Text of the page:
Monday, November 2, 2009

Calculating Your Estimated Capital Gains

Seeing that I've been getting lots of questions from my family and friends regarding how we can calculate our capital gains/losses from investing in mutual funds, I've decided to post about 'Calculating your capital gains'. First off, there are 3 elements in the formula that we have to get ourselves familiar with.

1. NAV (Net Asset Value)
Your NAV is normally stated in your periodical statements (depending on how frequent your fund manager updates you) as the current value of your fund. It will include your principal (explained below) amount, the capital gains/interests and the reinvestments of dividends (if any).

2. P (Principal Amount Invested)
This is the total amount of money you have put in. However, it does not include any past interest gained from the fund and any dividends reinvested. Only the money you have taken out of your pocket to invest.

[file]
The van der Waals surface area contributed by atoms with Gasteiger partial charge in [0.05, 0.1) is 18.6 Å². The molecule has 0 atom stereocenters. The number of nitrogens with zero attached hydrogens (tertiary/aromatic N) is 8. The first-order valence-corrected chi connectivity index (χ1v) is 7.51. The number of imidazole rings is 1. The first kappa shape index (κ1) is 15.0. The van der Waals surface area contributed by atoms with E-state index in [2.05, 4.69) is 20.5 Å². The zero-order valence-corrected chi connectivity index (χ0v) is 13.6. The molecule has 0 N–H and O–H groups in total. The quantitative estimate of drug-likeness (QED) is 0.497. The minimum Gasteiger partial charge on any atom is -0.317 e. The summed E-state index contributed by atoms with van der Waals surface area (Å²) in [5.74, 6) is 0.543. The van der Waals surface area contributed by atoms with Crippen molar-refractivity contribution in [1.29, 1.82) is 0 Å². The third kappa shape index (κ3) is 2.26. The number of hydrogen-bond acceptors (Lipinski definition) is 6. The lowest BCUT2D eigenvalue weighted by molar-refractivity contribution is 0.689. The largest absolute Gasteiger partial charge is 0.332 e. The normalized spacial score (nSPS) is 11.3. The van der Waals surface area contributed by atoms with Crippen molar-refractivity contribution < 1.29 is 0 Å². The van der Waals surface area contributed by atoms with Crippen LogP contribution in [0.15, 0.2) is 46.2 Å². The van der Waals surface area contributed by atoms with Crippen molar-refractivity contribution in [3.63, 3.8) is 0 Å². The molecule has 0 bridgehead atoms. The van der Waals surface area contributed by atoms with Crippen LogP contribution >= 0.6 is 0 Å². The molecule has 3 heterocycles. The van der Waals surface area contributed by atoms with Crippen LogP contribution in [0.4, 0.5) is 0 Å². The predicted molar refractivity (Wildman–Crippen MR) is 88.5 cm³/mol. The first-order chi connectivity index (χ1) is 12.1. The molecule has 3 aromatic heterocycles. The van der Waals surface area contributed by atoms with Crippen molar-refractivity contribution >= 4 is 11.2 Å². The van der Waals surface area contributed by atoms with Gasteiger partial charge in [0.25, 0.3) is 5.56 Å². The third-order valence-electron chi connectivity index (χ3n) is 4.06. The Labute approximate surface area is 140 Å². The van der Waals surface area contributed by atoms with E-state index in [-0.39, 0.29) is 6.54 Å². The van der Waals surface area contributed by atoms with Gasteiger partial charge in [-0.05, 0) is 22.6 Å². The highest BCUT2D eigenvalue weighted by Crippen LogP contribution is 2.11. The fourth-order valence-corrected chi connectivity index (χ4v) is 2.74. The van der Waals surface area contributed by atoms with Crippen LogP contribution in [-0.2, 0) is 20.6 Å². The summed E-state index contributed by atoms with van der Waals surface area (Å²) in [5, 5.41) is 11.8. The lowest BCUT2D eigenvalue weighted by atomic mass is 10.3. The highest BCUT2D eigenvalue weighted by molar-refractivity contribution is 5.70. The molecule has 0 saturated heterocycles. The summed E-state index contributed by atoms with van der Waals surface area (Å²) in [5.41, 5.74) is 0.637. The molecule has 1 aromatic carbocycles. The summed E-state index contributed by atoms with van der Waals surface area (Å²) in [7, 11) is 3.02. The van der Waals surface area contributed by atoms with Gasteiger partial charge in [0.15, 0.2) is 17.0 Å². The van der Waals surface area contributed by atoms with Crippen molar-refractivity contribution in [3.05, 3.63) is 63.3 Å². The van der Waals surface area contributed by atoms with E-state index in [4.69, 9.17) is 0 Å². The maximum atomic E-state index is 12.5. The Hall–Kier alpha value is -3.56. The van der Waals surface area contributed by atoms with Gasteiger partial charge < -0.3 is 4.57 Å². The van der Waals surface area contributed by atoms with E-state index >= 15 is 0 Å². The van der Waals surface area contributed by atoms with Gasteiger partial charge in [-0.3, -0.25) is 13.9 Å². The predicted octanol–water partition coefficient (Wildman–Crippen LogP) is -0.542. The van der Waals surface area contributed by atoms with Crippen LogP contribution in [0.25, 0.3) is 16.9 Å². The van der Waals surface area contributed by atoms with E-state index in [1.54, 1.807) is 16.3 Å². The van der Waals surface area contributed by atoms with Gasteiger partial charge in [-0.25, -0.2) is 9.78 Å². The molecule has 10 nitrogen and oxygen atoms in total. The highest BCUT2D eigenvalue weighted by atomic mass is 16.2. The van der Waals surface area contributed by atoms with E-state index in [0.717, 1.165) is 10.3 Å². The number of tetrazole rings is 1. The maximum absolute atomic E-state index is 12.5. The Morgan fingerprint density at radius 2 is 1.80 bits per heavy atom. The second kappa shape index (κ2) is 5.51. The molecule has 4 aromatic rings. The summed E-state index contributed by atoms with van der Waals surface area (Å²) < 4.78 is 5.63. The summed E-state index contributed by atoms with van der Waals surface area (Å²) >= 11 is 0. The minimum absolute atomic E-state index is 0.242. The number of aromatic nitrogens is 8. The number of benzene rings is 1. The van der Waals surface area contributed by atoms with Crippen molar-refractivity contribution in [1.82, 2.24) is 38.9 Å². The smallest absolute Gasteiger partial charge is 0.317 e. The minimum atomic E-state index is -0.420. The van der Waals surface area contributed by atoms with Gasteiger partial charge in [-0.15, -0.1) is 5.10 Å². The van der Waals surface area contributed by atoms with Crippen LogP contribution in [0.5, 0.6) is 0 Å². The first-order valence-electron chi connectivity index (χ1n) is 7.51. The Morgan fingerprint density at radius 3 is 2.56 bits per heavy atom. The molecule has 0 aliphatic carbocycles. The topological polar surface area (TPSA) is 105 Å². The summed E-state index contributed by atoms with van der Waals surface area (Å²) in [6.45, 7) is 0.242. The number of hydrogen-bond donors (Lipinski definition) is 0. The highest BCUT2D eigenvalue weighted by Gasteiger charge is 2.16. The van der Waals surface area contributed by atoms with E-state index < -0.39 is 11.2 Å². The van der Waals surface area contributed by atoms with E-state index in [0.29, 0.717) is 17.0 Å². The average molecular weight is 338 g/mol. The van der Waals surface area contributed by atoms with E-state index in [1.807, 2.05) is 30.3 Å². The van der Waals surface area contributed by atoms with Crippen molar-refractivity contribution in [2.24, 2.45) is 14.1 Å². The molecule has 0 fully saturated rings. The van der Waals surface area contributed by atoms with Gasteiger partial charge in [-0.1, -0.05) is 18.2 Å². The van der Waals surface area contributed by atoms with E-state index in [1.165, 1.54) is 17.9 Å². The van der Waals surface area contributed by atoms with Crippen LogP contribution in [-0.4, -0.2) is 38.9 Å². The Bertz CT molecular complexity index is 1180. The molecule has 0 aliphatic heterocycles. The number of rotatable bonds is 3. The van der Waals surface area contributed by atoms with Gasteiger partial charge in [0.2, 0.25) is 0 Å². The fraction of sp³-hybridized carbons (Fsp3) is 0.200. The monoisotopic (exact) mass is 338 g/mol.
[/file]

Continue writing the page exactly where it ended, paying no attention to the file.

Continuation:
3. N (Number of Years)
Because interest is always stated as 'per annum' meaning yearly, N means the total number of years you have kept this fund under your portfolio. This way, we will be able to gauge how well your fund is performing compared to what I would call 'safe' investments (Fixed Deposits, Saving Accounts).

Here's the formula:-
[(NAV - P)/P]/N

I know that this may look really complicated for people who are not familiar with financial terminology but do not fret, as I will explain to the best of my abilities below. If you still do not understand or require further explanations feel free to drop a comment and I will respond asap.

In words, it would simply mean dividing the net of your NAV less P against P. This will show you how much in monetary value you have gained so far. (Ie: NAV = $10,000.00, P = $8,000.00. So, the net of NAV less P would be =$10,000.00 - $8,000.00 = $2,000.00.) We will then divide this with P. By doing this, we will be able to know how much in percentage we have gained with the total amount of money we have invested so far. (Ie: $2,000.00/$8,000.00 = 0.25 = 25%). Now, assuming that you have had this fund active for 5 years, this will simply mean that your N = 5. So, 25%/5 = 5% p.a. The 5% tells you that your fund had yielded a 5% return per year.

Hope that this helps. =)

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